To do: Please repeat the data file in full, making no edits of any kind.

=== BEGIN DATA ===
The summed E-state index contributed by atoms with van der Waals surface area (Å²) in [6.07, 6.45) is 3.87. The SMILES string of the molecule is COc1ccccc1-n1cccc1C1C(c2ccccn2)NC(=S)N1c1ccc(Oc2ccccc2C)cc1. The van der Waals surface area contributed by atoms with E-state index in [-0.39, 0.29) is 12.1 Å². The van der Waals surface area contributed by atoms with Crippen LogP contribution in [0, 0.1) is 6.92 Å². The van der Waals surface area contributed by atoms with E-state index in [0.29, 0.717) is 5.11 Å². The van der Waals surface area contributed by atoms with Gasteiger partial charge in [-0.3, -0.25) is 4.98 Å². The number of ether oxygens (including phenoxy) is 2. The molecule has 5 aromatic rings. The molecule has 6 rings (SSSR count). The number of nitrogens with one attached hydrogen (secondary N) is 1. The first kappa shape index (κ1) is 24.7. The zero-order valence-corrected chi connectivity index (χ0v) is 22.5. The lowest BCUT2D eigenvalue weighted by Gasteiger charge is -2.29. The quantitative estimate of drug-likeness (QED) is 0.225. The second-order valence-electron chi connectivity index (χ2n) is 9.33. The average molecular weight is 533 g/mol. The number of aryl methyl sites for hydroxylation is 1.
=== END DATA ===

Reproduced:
The summed E-state index contributed by atoms with van der Waals surface area (Å²) in [6.07, 6.45) is 3.87. The SMILES string of the molecule is COc1ccccc1-n1cccc1C1C(c2ccccn2)NC(=S)N1c1ccc(Oc2ccccc2C)cc1. The van der Waals surface area contributed by atoms with E-state index in [-0.39, 0.29) is 12.1 Å². The van der Waals surface area contributed by atoms with Crippen LogP contribution in [0, 0.1) is 6.92 Å². The van der Waals surface area contributed by atoms with E-state index in [0.29, 0.717) is 5.11 Å². The van der Waals surface area contributed by atoms with Gasteiger partial charge in [-0.3, -0.25) is 4.98 Å². The number of ether oxygens (including phenoxy) is 2. The molecule has 5 aromatic rings. The molecule has 6 rings (SSSR count). The number of nitrogens with one attached hydrogen (secondary N) is 1. The first kappa shape index (κ1) is 24.7. The zero-order valence-corrected chi connectivity index (χ0v) is 22.5. The lowest BCUT2D eigenvalue weighted by Gasteiger charge is -2.29. The quantitative estimate of drug-likeness (QED) is 0.225. The second-order valence-electron chi connectivity index (χ2n) is 9.33. The average molecular weight is 533 g/mol. The number of aryl methyl sites for hydroxylation is 1.